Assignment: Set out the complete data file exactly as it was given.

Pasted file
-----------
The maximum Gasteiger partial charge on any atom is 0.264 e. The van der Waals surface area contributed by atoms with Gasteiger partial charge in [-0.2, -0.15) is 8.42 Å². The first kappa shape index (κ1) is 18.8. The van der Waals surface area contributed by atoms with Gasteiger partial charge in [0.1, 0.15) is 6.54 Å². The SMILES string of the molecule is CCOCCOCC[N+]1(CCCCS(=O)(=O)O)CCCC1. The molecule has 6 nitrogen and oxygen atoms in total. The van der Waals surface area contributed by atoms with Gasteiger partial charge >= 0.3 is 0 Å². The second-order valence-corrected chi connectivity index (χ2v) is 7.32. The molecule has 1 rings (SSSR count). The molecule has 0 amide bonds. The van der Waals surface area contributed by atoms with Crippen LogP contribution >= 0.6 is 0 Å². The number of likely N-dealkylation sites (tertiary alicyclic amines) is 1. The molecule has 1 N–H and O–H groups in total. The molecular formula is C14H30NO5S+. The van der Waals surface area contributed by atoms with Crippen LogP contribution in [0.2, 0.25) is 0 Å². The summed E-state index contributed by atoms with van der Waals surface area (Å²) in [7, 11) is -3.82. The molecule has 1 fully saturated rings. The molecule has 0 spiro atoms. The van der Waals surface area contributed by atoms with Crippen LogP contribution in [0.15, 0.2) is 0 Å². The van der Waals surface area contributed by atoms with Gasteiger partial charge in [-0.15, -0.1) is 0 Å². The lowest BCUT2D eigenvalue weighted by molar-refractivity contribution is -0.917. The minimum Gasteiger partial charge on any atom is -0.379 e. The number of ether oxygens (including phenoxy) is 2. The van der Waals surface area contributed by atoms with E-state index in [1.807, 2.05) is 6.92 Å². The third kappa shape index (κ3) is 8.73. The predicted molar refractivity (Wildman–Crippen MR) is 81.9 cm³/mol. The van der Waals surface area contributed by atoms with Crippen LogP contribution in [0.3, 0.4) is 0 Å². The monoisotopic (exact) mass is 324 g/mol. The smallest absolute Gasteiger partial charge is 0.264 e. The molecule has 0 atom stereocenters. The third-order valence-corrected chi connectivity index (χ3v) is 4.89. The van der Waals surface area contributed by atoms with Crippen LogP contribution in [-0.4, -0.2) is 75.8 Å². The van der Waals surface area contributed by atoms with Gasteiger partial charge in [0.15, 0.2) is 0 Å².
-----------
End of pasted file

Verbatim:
The maximum Gasteiger partial charge on any atom is 0.264 e. The van der Waals surface area contributed by atoms with Gasteiger partial charge in [-0.2, -0.15) is 8.42 Å². The first kappa shape index (κ1) is 18.8. The van der Waals surface area contributed by atoms with Gasteiger partial charge in [0.1, 0.15) is 6.54 Å². The SMILES string of the molecule is CCOCCOCC[N+]1(CCCCS(=O)(=O)O)CCCC1. The molecule has 6 nitrogen and oxygen atoms in total. The van der Waals surface area contributed by atoms with Gasteiger partial charge >= 0.3 is 0 Å². The second-order valence-corrected chi connectivity index (χ2v) is 7.32. The molecule has 1 rings (SSSR count). The molecule has 0 amide bonds. The van der Waals surface area contributed by atoms with Crippen LogP contribution >= 0.6 is 0 Å². The number of likely N-dealkylation sites (tertiary alicyclic amines) is 1. The molecule has 1 N–H and O–H groups in total. The molecular formula is C14H30NO5S+. The van der Waals surface area contributed by atoms with Crippen LogP contribution in [0.2, 0.25) is 0 Å². The summed E-state index contributed by atoms with van der Waals surface area (Å²) in [7, 11) is -3.82. The molecule has 1 fully saturated rings. The molecule has 0 spiro atoms. The van der Waals surface area contributed by atoms with Crippen LogP contribution in [0.15, 0.2) is 0 Å². The van der Waals surface area contributed by atoms with Gasteiger partial charge in [-0.15, -0.1) is 0 Å². The lowest BCUT2D eigenvalue weighted by molar-refractivity contribution is -0.917. The minimum Gasteiger partial charge on any atom is -0.379 e. The number of ether oxygens (including phenoxy) is 2. The van der Waals surface area contributed by atoms with E-state index in [1.807, 2.05) is 6.92 Å². The third kappa shape index (κ3) is 8.73. The predicted molar refractivity (Wildman–Crippen MR) is 81.9 cm³/mol. The van der Waals surface area contributed by atoms with Crippen LogP contribution in [0.3, 0.4) is 0 Å². The monoisotopic (exact) mass is 324 g/mol. The smallest absolute Gasteiger partial charge is 0.264 e. The molecule has 0 atom stereocenters. The third-order valence-corrected chi connectivity index (χ3v) is 4.89. The van der Waals surface area contributed by atoms with Crippen LogP contribution in [-0.4, -0.2) is 75.8 Å². The van der Waals surface area contributed by atoms with Gasteiger partial charge in [0.15, 0.2) is 0 Å².